‘You have to save our marriage’

Early in the conference, Melissa sat on the second row doodling on her unopened manual. When Chuck tried to put his arm around her shoulder, she told him not to do that again.

Surprisingly, somehow Melissa began to listen to the messages as the weekend progressed. The purpose and plan of marriage, a personal relationship with Jesus—these were foreign concepts to her. Inwardly, God was chiseling away at Melissa’s hardened heart.

As much as she hated to admit it, she recognized she still loved Chuck. She just didn’t know how their marriage could possibly work. They had so many conflicts that instead of enjoying a romantic date on Saturday evening, they argued until 3 a.m. in their hotel room.

The next morning, after all of the arguing, Chuck realized that the Weekend to Remember was the best thing that had ever happened in his marriage. The door to communication between Melissa and him had finally swung open, but they needed help. He approached one of the speakers, Tim Muehlhoff, and said, “You have to save our marriage.”

Tim and his wife, Noreen, met separately with the Douglases that afternoon. Noreen and Melissa connected immediately, and Noreen explained how Melissa could have a personal relationship with Jesus. In the lobby of the hotel, Melissa knelt to pray and accepted Jesus as her Lord and Savior. At last, she knew the One who could restore her marriage.

Then Melissa and Chuck prayed together for the first time. They confessed how they had wronged one another. God gave Melissa the courage to tell Chuck about a man she had dated when they were separated. Chuck did not explode with anger as he had in the past; God was making him a different person.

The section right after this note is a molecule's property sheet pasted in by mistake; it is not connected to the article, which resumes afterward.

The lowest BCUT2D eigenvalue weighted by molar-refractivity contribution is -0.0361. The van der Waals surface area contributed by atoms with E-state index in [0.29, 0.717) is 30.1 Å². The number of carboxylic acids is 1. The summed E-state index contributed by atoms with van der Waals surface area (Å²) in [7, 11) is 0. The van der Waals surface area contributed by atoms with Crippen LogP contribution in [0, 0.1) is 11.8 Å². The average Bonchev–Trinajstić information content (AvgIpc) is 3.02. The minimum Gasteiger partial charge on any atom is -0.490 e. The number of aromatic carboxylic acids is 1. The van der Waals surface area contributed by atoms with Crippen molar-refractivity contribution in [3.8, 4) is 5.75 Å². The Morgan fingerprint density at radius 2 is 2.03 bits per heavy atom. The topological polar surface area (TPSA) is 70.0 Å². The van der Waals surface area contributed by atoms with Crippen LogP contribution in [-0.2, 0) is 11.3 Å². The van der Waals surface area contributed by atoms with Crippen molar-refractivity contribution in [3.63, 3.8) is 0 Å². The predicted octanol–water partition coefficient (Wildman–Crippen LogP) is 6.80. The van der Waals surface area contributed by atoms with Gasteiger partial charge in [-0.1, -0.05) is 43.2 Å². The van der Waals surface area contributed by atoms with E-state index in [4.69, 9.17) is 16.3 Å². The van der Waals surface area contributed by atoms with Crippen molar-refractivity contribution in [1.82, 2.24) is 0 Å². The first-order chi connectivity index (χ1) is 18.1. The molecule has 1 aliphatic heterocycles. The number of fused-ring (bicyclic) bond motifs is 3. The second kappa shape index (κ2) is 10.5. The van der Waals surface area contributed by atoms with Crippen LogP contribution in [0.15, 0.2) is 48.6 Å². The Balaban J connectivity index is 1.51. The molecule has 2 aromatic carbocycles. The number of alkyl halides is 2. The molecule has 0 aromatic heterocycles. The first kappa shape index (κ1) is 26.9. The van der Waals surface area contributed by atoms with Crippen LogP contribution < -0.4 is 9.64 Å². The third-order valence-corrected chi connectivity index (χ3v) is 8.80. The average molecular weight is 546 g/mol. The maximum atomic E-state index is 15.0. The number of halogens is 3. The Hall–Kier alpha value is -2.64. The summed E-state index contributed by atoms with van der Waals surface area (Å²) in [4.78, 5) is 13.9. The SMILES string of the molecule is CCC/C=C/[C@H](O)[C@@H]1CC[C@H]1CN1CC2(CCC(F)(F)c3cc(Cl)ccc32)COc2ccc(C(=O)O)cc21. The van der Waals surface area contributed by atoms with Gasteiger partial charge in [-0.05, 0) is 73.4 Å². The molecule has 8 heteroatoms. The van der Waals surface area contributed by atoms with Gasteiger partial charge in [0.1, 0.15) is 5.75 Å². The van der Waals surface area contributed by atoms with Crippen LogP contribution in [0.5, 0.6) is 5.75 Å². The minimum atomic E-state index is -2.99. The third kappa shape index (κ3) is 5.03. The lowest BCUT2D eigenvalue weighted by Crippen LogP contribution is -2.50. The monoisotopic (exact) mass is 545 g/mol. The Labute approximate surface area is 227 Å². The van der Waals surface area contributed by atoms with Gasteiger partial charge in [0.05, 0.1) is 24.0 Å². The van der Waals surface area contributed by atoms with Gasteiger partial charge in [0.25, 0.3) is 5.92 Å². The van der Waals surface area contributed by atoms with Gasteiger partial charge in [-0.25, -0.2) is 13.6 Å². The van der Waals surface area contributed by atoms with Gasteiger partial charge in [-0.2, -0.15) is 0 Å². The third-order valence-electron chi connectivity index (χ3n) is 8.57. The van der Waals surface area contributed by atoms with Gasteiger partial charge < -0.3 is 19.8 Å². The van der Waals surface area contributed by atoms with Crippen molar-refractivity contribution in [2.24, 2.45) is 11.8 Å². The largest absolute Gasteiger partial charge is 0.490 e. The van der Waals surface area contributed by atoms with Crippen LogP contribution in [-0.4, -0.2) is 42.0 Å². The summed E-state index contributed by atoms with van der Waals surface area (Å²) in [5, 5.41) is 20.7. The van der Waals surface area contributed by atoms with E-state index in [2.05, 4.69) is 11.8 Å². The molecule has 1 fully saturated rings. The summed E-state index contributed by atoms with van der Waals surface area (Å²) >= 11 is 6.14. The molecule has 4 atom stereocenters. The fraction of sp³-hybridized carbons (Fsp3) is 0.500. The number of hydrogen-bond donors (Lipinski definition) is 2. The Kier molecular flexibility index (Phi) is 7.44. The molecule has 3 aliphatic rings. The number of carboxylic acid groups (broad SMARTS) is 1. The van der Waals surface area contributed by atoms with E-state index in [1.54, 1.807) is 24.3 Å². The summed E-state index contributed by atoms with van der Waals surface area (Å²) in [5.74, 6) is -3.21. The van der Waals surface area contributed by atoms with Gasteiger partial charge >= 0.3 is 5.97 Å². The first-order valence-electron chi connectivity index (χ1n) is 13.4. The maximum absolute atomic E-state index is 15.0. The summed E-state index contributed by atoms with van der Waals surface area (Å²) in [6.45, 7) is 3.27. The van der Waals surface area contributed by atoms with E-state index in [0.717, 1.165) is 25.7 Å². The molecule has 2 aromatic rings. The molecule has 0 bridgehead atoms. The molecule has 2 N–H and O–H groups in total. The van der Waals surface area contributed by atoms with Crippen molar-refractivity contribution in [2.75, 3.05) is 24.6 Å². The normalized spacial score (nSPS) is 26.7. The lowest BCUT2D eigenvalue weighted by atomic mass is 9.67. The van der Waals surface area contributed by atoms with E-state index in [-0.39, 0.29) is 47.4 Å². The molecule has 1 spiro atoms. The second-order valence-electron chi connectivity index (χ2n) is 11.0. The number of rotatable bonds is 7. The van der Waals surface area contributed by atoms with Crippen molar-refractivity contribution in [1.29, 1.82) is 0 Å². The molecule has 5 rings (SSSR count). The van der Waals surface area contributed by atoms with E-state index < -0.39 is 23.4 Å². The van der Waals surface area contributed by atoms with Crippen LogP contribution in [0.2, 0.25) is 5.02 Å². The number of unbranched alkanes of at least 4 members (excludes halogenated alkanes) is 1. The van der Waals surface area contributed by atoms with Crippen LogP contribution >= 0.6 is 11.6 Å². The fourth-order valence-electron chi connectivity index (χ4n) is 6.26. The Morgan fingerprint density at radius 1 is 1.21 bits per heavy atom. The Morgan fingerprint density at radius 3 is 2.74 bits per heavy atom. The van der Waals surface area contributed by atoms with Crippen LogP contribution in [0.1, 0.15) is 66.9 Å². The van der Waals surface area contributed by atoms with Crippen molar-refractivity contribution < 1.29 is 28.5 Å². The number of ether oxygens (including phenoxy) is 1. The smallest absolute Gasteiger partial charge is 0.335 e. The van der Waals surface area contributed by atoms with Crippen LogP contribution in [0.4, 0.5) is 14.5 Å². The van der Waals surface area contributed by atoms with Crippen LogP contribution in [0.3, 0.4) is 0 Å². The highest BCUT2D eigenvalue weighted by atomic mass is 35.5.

Helping others

“Our old marriage had been based on lies,” Chuck says, “and we wanted to start with a clean slate. We did not want to live the rest of our lives with secrets.”

As the Douglases began to rebuild their marriage, they wanted to help others. They discovered FamilyLife’s small-group Bible studies for married couples (now called The Art of Marriage® Connect Series).

Chuck says the studies took the principles taught at the Weekend to Remember and brought them home.  “I wanted to make sure that my marriage did not get into the shape that it was before the conference.”

Melissa remembers how God convinced her that He wanted Chuck and her to help other couples by leading a small group study. She says, “It was as though He said, ‘This is where you are [in your marriage], and I am going to take you to a higher level.'”

Looking back

Nearly two decades have passed since God began to transform the Douglas’ home. During this time Chuck and Melissa have not only led countless small group studies for couples, but also joined the staff of FamilyLife. With Chuck’s unique understanding of the needs of police officers, firefighters, and emergency medical personnel, he wrote the FamilyLife small group study, Protecting Your First Responder Marriage. He and Melissa have also shared about their experiences on FamilyLife Today® radio broadcasts and at speaking events. They are now serving as FamilyLife ministry advisors and work with church leaders.

Back in 1996, when Chuck felt God was telling him that He wasn’t finished with his life, all he could do was trust that God could do the impossible. And today, he and Melissa are living examples of God’s supernatural work.

Now, when the Douglases recall the devastation of the 1995 Oklahoma City bombing, they also see the transformation of their lives, their marriage, and their family.

They have been redeemed from the rubble.

Copyright © 2000, 2015 by FamilyLife. All rights reserved. Used by permission.